Mede did what no interpreter had previously done; he laid down the important principle, that, for the correct understanding of the Apocalypse, it is necessary, in the first place, to fix the order of its principal visions apart from the question of their interpretation. Accordingly Mede sought to exhibit the synchronism and the succession of these visions, or the order of the prophecies contained in the Apocalypse. Setting aside and ignoring for the time all question of the meaning of these prophecies, he
endeavored to demonstrate from the visions themselves the position they occupy with reference to one another. Their mutual relations once proved serve as a most valuable clue to their significance.

pg73 continues...
The first synchronism which Mede establishes is that of what he calls a "noble quaternion of prophecies," remarkable by reason of the equality of their times. First, of the woman remaining in the wilderness for three and a half times, or as it is declared in the prophecy, 1,260 days; second, of the beast whose deadly wound was healed ruling forty-two months; third, of the outer court of the temple trodden underfoot by the Gentiles for the same number of months; fourth, of the witnesses prophesying in sackcloth 1,260 days.Mede points out that not only are these times equal, but they begin at the same period and end together, and must therefore synchronize throughout their course.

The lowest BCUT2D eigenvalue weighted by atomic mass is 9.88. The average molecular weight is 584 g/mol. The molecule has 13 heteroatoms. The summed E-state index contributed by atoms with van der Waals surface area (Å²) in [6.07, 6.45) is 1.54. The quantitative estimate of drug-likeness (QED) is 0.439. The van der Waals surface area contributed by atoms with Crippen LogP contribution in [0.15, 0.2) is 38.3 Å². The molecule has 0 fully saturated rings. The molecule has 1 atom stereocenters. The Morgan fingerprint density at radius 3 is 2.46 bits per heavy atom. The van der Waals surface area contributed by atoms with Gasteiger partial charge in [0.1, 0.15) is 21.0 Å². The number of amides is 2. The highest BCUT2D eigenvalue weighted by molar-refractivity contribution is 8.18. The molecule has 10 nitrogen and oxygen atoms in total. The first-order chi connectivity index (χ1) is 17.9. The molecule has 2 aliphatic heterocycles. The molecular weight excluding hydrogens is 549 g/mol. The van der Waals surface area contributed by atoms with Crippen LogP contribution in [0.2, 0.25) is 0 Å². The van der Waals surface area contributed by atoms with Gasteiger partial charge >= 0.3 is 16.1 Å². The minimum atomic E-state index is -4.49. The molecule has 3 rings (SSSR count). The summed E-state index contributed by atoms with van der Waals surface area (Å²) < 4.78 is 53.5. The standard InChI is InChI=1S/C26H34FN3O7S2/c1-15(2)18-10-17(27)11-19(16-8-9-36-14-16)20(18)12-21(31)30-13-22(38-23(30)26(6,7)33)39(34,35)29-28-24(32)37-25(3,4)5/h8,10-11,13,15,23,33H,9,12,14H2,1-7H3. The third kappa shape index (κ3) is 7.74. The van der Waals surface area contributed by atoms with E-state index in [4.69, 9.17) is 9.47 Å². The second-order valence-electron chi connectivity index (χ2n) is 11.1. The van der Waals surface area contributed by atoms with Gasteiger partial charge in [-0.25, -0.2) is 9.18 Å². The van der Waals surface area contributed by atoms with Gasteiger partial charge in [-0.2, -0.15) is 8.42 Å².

though Grattan errs on pg 73 in saying that...
and extend to the era of the overthrow of those powers;
The Interpretation of the 3 Unclean Spirits
Rev 16:13 And I saw three unclean spirits like frogs come out of the mouth of the dragon, and out of the mouth of the beast, and out of the mouth of the false prophet.
which occurs after the events of the 1260 years predicts a resurgence in Romanism prior to the sounding of the 7th Trumpet as we are seeing in our day, so it shows that nothing is amiss with the historicist method of interpretation.


Suffice to say, the only hope for Israel is in the gospel, not in the law.

yes I did say
There is a future in gathering into Christ of the Jews